Archive for the ‘Robotics’ Category

The National Robotics Week wants you…

Tuesday, November 30th, 2010

to design a superb slogan!

Yes, the second National Robotics Week will be here in 2011! And they are having a slogan design contest.

The rules are simple: You have until December 13, 2010 (and if you are superstitious don’t worry, it’s a Monday, not a Friday, and until 12:01 AM EST – which means you can burn the midnight oil on the 12th and party on the night of the 13th) to submit a 120 word slogan that is inspiring, original and of course related to robotics.

Simple enough?

Why, do you ask must you do this?

It is simple. It shows you are interested in robotics and winning contests of course.

Want to do more? Maybe you can conduct an event of your own, or like me, you could attend one and yet, spread the news! For more information, visit:

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National Robotics Week: Where do you start with building your robot?

Thursday, April 15th, 2010

How is the National Robotics Week going for you? At least one person got back to me and told me that the post was inspiring enough to get them started on building a robot. Bravo! Now that we are that far along, let us take a look at how you could get started with building your first robot.

Before we begin…

I thought I would share some robotics news with you. Did you know that NASA and GM put together a 300 pound robot called “Robonaut2”? NASA is planning to the International Space Station (ISS) and work in the lab! To keep you from straying, I am linking the story at the bottom, not here.

The first step – educate yourself!

In the last post, I mentioned how you will touch on mechanics/mechanisms, electronics, microcontrollers and software among other things in building your robot. There is of course much much more when you build on the complexity of your robots such as design considerations – weight, profile (is it going to be a cube, a spherical robot or what) and so on. I also mentioned you should try to avoid being overwhelmed by all this. If you prepare well and take things in small bites, one step at a time you will get there in no time and maybe you will come back and teach me a thing or two. Whether it is robotics or fly-fishing you always want to have your eyes and ears open to learn from folks.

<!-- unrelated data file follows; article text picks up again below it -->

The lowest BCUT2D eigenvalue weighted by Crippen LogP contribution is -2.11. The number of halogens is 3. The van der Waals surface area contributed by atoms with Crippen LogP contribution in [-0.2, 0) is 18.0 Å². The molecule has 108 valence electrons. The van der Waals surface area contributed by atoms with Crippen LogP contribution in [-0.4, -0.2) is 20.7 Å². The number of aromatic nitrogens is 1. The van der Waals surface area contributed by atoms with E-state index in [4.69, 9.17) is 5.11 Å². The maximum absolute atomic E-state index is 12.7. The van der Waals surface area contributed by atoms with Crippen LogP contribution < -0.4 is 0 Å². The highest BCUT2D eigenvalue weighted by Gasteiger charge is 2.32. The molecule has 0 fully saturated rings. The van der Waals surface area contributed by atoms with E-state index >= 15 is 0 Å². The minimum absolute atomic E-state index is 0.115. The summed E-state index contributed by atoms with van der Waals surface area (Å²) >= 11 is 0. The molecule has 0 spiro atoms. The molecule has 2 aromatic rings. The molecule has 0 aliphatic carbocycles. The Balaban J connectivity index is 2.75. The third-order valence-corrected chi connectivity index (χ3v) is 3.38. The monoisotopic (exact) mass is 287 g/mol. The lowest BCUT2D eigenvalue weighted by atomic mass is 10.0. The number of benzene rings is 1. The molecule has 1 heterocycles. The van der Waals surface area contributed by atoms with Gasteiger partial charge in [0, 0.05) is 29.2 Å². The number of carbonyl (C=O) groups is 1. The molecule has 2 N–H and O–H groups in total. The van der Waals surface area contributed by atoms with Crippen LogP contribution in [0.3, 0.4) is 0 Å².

Where do you learn stuff?

You may be tempted to go out and buy a handful of books. The first step though, is for you to go to the library – your school’s library or a local library near you. If that doesn’t work, use the internet. There are two types of things you want to find out:

1. Learn about robots and robotic applications. Just like Robonaut2, there are hundreds of thousands of robots out there. Reading about what people are doing out there gives you a good idea of what you might want your own robot to do. Of course, there is a more important function that this serves – it inspires to know!

2. Learn what is involved. Pick up a good book on mechanisms. Do you know what the rack and pinion mechanism does? Have you heard of the Geneva Indexing Mechanism? Do you know that you could use a photo-resisting LED to build a line-following robot (more on this later). How about some C programming?

All of us have different inclinations – some of us are more mechanically inclined, some of us are electronics whiz kids. But all of us could use being the Jack (or Jill) who has dabbled in a handful of trades trying to build that gallivanting robot!

Step Two – What do you want your robot to do?

Yes, that’s right. A journey of a thousand miles begins with the first step. You can’t get to the sea without getting your feet wet (metaphorically) and so on. You do get the basic picture – goals first, crazy building in your basement, next.

In the beginning, take small steps. You might want to build a robot that walks, moves or runs a straight line before jumping ahead to a bot that will walk your dog. So, let’s do that. For now, let’s assume you want to build a very, very simple robot, one that follows a line. You may ask – well why not make it even simpler and just make a robot that says “Hello World” or moves, leave alone follows a line. That is fine. Keep it simple (although sound chips etc. maybe a bit much for a beginner, so a talking bot can wait unless you have the electronics background or the right kit).

Okay, you want a robot that moves, and possibly follows a line. What are you going to need?

The inner workings